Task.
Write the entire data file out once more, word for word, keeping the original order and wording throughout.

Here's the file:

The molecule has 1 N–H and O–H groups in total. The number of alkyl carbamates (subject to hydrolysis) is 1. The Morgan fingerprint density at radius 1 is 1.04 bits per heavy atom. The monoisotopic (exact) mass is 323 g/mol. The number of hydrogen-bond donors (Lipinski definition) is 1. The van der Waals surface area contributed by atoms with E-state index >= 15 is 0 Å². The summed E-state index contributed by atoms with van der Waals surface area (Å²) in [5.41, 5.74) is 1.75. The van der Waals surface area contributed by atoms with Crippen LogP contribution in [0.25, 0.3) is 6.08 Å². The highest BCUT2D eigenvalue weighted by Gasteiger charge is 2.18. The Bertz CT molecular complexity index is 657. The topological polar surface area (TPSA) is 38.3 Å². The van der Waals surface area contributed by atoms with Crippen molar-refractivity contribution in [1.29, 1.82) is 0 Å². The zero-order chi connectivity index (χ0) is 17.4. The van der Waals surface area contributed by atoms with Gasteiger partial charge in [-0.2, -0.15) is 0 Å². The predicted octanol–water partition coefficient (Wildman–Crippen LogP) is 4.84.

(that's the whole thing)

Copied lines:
The molecule has 1 N–H and O–H groups in total. The number of alkyl carbamates (subject to hydrolysis) is 1. The Morgan fingerprint density at radius 1 is 1.04 bits per heavy atom. The monoisotopic (exact) mass is 323 g/mol. The number of hydrogen-bond donors (Lipinski definition) is 1. The van der Waals surface area contributed by atoms with E-state index >= 15 is 0 Å². The summed E-state index contributed by atoms with van der Waals surface area (Å²) in [5.41, 5.74) is 1.75. The van der Waals surface area contributed by atoms with Crippen LogP contribution in [0.25, 0.3) is 6.08 Å². The highest BCUT2D eigenvalue weighted by Gasteiger charge is 2.18. The Bertz CT molecular complexity index is 657. The topological polar surface area (TPSA) is 38.3 Å². The van der Waals surface area contributed by atoms with Crippen molar-refractivity contribution in [1.29, 1.82) is 0 Å². The zero-order chi connectivity index (χ0) is 17.4. The van der Waals surface area contributed by atoms with Gasteiger partial charge in [-0.2, -0.15) is 0 Å². The predicted octanol–water partition coefficient (Wildman–Crippen LogP) is 4.84.